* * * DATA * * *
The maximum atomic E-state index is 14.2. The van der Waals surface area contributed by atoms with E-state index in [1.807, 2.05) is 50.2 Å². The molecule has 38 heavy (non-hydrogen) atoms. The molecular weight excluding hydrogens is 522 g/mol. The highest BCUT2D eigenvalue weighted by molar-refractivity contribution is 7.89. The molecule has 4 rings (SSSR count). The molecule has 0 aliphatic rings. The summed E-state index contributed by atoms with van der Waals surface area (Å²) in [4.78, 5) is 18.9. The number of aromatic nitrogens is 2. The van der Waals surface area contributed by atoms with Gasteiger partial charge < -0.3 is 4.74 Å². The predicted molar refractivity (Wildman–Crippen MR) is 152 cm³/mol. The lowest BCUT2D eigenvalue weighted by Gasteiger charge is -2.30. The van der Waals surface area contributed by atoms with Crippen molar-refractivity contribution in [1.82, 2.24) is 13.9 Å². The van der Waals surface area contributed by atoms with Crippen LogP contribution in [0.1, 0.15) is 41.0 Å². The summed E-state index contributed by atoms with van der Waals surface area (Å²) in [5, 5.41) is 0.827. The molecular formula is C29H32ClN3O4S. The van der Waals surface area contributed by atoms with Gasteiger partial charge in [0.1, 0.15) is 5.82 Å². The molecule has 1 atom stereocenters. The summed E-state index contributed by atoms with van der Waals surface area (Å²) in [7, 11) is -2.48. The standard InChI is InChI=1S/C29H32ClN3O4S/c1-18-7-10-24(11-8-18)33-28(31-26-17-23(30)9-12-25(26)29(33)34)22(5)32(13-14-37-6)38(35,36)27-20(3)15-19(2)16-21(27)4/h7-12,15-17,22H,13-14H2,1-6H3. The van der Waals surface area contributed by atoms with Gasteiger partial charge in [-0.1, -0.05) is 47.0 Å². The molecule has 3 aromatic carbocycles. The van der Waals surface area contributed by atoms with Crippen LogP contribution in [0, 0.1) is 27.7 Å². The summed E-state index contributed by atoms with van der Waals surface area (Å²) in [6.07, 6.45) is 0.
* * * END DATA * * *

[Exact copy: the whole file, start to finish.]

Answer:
The maximum atomic E-state index is 14.2. The van der Waals surface area contributed by atoms with E-state index in [1.807, 2.05) is 50.2 Å². The molecule has 38 heavy (non-hydrogen) atoms. The molecular weight excluding hydrogens is 522 g/mol. The highest BCUT2D eigenvalue weighted by molar-refractivity contribution is 7.89. The molecule has 4 rings (SSSR count). The molecule has 0 aliphatic rings. The summed E-state index contributed by atoms with van der Waals surface area (Å²) in [4.78, 5) is 18.9. The number of aromatic nitrogens is 2. The van der Waals surface area contributed by atoms with Gasteiger partial charge < -0.3 is 4.74 Å². The predicted molar refractivity (Wildman–Crippen MR) is 152 cm³/mol. The lowest BCUT2D eigenvalue weighted by Gasteiger charge is -2.30. The van der Waals surface area contributed by atoms with Crippen molar-refractivity contribution in [1.82, 2.24) is 13.9 Å². The van der Waals surface area contributed by atoms with Crippen LogP contribution in [0.1, 0.15) is 41.0 Å². The summed E-state index contributed by atoms with van der Waals surface area (Å²) in [5, 5.41) is 0.827. The molecular formula is C29H32ClN3O4S. The van der Waals surface area contributed by atoms with Gasteiger partial charge in [0.1, 0.15) is 5.82 Å². The molecule has 1 atom stereocenters. The summed E-state index contributed by atoms with van der Waals surface area (Å²) in [7, 11) is -2.48. The standard InChI is InChI=1S/C29H32ClN3O4S/c1-18-7-10-24(11-8-18)33-28(31-26-17-23(30)9-12-25(26)29(33)34)22(5)32(13-14-37-6)38(35,36)27-20(3)15-19(2)16-21(27)4/h7-12,15-17,22H,13-14H2,1-6H3. The van der Waals surface area contributed by atoms with Gasteiger partial charge in [-0.1, -0.05) is 47.0 Å². The molecule has 3 aromatic carbocycles. The van der Waals surface area contributed by atoms with Crippen LogP contribution in [0, 0.1) is 27.7 Å². The summed E-state index contributed by atoms with van der Waals surface area (Å²) in [6.07, 6.45) is 0.